Help End Citizens’ Arrests

Tomorrow (Monday, March 8, 2021) is Crossover Day in the Georgia General Assembly. That means it’s the last chance for bills to pass in either the state house or state senate and cross over to the other chamber. Any bill has to pass in both chambers before it goes to the governor to be signed, so a bill that hasn’t passed by end of day on Crossover Day is pretty much dead (until the following year). Lots of bad things have passed so far (voter suppression! taking budgeting control away from your local government!), and we still have a chance to kill them, but for now we’re going to focus on one thing that hasn’t passed either chamber yet: a bill that would (mostly) end the practice of citizens’ arrests.

HB 479 is something that actually has Brian Kemp’s blessing AND is bipartisan AND is a decent piece of legislation that might actually do something other than create yet another commemorative license plate. Inspired by the murder of Ahmaud Arbery by three white men who claimed they were pursuing a citizens’ arrest (insert eyeroll), it’s not as good a law as it could be, but it is a step in the right direction. It does still allow off-duty police offers to make arrests, and it allows some folks who own retail stores or other kinds of businesses to detain people on suspicion of shoplifting and the like, for a limited time, but it directs them not to use “force which is intended or likely to cause great bodily harm or death.”

One of the bill’s sponsors, Bert Reeves, said, “This balanced approach achieves meaningful reform to prevent acts of vigilantism.” The original law dates from the Civil War era and was written by T. R. R. Cobb (yes, the guy who lived in the pink house in Athens that’s currently near the Captain D’s), so you can guess that it was racist in its intentions, designed to give even more power to white people to terrorize Black people. Lynchings come directly out of citizens’ arrest. You can read more about that ugly history here.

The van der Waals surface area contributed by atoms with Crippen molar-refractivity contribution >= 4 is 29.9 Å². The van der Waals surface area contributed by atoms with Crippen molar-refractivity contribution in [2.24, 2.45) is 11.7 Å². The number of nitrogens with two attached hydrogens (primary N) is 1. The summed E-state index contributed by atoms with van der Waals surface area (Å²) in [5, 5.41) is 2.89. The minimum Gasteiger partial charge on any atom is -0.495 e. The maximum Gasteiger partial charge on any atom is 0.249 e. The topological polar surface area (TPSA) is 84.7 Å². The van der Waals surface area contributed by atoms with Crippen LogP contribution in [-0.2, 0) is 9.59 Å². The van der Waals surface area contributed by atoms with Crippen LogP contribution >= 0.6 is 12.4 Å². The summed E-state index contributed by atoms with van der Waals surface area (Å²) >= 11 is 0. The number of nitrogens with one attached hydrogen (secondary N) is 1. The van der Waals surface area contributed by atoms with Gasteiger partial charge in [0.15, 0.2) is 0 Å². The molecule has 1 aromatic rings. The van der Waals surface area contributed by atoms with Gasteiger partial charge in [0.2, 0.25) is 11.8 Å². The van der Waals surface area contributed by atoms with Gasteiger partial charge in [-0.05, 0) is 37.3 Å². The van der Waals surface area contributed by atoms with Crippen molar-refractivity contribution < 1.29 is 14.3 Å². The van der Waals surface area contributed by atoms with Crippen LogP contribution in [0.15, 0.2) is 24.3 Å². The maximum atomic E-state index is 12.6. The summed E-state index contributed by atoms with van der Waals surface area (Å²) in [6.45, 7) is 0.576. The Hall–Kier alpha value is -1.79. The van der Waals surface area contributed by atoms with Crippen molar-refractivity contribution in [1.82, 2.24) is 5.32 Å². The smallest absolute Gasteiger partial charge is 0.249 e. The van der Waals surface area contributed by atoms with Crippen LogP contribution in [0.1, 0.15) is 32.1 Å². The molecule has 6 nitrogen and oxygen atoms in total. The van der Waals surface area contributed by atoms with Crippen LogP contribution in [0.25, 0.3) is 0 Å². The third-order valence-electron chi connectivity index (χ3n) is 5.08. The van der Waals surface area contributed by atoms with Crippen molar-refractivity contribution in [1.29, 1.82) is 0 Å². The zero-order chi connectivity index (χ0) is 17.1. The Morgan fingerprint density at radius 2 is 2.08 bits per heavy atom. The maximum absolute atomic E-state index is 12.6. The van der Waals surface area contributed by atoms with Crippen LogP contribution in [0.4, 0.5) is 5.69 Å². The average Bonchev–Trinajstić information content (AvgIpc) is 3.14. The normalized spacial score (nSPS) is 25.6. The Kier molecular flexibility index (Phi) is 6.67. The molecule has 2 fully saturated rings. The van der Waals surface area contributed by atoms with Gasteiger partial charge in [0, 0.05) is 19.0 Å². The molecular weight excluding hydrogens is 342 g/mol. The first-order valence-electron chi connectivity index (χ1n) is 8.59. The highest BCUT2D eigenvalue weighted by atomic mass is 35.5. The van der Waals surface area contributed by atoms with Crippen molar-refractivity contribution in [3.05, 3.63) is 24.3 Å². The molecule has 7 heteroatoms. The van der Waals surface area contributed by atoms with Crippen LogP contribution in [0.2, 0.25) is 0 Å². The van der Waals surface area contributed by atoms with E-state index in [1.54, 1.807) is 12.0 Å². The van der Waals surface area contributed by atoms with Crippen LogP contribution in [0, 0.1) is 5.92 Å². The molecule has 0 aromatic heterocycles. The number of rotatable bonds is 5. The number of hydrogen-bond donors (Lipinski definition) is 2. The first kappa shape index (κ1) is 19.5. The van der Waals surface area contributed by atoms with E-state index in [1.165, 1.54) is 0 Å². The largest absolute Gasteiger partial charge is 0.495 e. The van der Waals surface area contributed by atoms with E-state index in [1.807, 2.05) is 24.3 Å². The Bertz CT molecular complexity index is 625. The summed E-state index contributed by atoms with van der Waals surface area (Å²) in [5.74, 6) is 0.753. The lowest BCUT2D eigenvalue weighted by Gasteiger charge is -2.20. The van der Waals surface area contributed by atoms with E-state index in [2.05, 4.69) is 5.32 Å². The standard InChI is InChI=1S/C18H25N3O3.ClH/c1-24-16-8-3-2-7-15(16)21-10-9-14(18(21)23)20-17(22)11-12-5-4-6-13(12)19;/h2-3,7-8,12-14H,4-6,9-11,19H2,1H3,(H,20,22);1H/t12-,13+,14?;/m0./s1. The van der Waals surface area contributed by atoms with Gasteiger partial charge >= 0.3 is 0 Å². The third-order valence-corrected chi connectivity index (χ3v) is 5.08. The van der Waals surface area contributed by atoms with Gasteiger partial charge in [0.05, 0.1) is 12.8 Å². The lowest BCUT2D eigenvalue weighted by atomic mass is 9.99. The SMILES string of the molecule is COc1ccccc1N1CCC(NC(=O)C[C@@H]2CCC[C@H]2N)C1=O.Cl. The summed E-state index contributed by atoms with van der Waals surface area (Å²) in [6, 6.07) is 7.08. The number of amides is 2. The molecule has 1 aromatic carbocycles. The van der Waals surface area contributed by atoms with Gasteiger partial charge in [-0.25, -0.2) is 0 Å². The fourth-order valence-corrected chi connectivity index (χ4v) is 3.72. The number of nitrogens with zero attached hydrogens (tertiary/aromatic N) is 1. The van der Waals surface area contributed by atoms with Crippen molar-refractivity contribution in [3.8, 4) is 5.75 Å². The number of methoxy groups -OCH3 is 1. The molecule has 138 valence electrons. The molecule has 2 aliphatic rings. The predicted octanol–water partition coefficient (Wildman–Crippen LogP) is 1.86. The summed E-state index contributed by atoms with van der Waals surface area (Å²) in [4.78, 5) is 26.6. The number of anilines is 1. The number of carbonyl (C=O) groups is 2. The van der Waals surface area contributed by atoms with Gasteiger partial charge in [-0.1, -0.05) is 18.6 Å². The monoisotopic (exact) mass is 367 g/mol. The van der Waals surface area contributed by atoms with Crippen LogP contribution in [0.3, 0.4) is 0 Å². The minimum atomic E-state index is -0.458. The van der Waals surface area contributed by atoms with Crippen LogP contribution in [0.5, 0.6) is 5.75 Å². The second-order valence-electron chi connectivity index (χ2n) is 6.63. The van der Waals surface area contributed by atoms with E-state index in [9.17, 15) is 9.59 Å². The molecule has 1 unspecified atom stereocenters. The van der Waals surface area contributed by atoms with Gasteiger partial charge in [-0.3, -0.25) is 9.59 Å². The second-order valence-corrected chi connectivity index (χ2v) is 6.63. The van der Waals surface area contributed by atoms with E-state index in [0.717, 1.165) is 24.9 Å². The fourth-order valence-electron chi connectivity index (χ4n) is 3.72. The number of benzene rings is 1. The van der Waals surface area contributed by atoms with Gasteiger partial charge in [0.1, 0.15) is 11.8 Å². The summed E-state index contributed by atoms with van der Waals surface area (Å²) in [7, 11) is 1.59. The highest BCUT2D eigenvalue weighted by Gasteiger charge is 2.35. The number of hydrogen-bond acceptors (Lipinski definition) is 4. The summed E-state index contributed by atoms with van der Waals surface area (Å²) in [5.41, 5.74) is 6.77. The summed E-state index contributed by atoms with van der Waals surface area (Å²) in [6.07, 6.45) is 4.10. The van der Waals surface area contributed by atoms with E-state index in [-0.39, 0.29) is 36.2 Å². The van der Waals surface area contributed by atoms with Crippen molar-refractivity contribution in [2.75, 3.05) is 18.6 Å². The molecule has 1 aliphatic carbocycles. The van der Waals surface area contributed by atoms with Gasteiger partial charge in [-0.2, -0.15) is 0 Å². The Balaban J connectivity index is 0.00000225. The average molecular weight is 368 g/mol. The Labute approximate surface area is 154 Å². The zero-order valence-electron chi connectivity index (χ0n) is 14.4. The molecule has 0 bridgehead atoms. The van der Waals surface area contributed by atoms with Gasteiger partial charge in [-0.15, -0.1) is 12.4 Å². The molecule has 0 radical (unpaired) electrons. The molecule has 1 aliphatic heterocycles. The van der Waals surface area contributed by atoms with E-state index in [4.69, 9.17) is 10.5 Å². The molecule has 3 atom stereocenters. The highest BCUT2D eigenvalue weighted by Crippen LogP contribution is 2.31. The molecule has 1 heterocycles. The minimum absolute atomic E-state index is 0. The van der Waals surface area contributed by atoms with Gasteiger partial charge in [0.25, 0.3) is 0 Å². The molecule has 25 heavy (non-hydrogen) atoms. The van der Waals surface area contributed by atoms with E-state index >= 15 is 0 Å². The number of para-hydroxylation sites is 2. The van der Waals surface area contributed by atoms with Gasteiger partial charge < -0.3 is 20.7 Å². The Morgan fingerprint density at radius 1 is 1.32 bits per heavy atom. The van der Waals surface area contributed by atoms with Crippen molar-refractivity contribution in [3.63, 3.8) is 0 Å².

So even if the current bill is being promoted by folks who talk a lot about “keeping our communities safe” and how much they adore police officers, it’s still a good thing and a step in the direction of criminal justice reform of the kind Kemp’s predecessor, Nathan Deal, pursued while in office.

Please contact your state legislator today and ask them to vote YES on HB 479. Don’t know who your legislator is? You can use this tool to find out. If you’re in the Athens area, it’s either Houston Gaines (R), Spencer Frye (D) or Marcus Wiedower (R).

Facebooktwitterby feather